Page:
"The same expectation for us to be accommodating is seen when people of colour are asked to make their names easier to pronounce or instead to adopt a ‘white name’"Illustration by Alisa Santikarn for Varsity

It’s so easy for people to say that the past is the past and that we should move on and live solely in the present. For people of colour like myself, this is easier said than done. So many aspects of our identities have been and continue to be constructed by the past. British history, but more specifically its history as a colonising and imperialist power, continues to shape the interactions we have and witness. When so much of your place in this world has already been decided by events of the past, it’s not long before you begin to question how in control you are of your future.

Examples of the continuing effects of colonialism on the everyday lives of people of colour aren’t always as obvious as people using racist slurs or openly discriminating against us based on our skin colour. Instead there are much more subtle examples of interactions where race isn’t explicitly acknowledged but the power dynamic between white people and people of colour is still firmly in place.

I still feel very deeply the suffering of my ancestors and I often feel helpless, since I obviously can’t undo what’s happened in the past

An example of this dates back to a couple of years ago, when I was at my grandparents’ house. They had called the plumber in and my grandfather, who would’ve been around 70 at this point, kept referring to the young white man as ‘sir.’ Perhaps to some people this means nothing and is just an example of his impeccable manners. But I know that in some way my grandfather, a man whose parents lived through the British colonisation of the Indian subcontinent and who was himself born during the time of Partition, has somehow internalised the colonial ideologies of the past. They had instilled in him the racial hierarchies of colonialism, and for that reason he believed that in this situation he had a duty to display respect. Whether conscious or not, the power dynamics of the past were affecting the interactions he was having today.

The remnants of the power dynamics instilled by colonialism have also meant that there’s this universal idea that people of colour have to always be more accommodating during our interactions with white people. There are a lot of everyday examples of this: for instance, when walking on the same pavement, people of colour are expected to move aside to let white people pass. It’s not as explicit as ‘There comes a white person. Now we have to move.’ It’s instead a subconscious reaction to internalised racial power dynamics that have existed unchallenged in British society for decades.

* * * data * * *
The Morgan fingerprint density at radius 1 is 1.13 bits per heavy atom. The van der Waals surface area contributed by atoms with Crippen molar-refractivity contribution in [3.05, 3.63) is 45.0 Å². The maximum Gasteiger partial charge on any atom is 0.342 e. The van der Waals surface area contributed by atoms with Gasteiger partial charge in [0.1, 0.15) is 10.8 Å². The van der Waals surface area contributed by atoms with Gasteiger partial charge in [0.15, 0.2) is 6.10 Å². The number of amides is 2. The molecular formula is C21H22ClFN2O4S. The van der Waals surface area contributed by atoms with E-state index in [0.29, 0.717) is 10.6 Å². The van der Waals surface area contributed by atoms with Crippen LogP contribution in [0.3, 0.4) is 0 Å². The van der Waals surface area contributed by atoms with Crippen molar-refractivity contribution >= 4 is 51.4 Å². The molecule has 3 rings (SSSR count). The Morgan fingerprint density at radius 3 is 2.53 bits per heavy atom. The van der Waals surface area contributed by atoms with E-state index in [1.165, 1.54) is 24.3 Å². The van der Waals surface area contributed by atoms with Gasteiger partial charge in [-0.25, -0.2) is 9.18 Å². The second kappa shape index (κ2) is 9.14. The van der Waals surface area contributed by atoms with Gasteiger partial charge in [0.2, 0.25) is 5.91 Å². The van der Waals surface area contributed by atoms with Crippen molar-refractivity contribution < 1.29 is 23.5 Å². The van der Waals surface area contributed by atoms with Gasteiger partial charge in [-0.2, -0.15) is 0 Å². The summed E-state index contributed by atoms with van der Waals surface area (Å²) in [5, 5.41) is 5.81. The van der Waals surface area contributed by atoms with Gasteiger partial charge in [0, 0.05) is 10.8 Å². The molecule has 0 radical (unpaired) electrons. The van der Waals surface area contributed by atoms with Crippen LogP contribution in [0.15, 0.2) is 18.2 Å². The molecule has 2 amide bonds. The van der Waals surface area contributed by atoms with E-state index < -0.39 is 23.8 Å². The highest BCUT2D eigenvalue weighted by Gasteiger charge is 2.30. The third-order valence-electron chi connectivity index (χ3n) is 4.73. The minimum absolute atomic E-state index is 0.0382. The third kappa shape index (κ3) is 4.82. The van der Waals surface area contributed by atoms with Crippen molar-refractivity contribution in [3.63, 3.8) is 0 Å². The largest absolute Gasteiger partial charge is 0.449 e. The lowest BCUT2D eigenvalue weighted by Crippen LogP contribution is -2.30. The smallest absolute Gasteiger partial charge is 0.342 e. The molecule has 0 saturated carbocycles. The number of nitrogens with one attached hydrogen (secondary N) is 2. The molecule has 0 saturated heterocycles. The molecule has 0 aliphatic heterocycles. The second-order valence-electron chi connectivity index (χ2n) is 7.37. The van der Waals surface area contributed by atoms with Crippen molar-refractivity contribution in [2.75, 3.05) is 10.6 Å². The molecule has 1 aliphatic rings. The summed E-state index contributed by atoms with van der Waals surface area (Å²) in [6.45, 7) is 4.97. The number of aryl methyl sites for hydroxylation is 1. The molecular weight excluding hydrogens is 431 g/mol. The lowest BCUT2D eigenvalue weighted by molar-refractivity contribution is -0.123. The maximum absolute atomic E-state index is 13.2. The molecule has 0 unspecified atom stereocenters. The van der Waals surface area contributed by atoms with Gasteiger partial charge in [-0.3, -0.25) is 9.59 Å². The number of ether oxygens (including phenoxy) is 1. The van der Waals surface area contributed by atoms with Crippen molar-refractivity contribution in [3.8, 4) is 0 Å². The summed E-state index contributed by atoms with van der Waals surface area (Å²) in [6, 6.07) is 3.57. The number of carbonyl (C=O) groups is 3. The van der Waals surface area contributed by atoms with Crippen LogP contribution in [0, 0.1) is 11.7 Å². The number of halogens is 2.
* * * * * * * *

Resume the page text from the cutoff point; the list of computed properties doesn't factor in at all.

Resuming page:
The same expectation for us to be accommodating is seen when people of colour are asked to make their names easier to pronounce or instead to adopt a ‘white name’. Take my mother for example. Her birth name is Rakusana but during her entire adult life she’s been called ‘Roxy.’ It’s not a difficult name to pronounce, but again the historically unequal balance of power between people of colour and white people has meant that my mother felt obliged to accommodate British society’s cultural illiteracy and go by a name that her parents did not choose and also has zero religious or cultural significance for her.


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Beauty standards are another aspect of life that has once again been twisted to exclude people of colour and our own racial features. Small noses are preferred to big ones, straight hair over curly hair, and of course light skin over dark skin. The beauty industry is so Eurocentric that it feeds into the colonial mind set of racial hierarchies and physical differences as determinants of an individual’s worth. I’ve spent so much of my life feeling insecure about the features that I have inherited as a Pakistani woman, that I never questioned who set these ‘standards’ in the first place.

Maybe I’m wrong for spending so much time thinking about events that happened decades ago, and maybe people are right when they say that I’d be so much happier if I ‘got over it’ and ‘moved on.’ But I still feel very deeply the suffering of my ancestors during times like Partition, and I often feel helpless, since I obviously can’t undo what’s happened in the past. We live in a society that refuses to acknowledge the mistakes of the past, and would rather it be kept as a secret shame, never to be spoken about. I’d like to live in a society that recognises how its colonial history continues to shape the experiences of people of colour today, a society that actively works to undo some of these imbalanced power dynamics. A society where my grandfather recognises that, at the age of 70, and having lived through Partition and worked in Britain for decades, simultaneously providing for his family both here and in Pakistan, it is him who deserves to be called ‘sir.’

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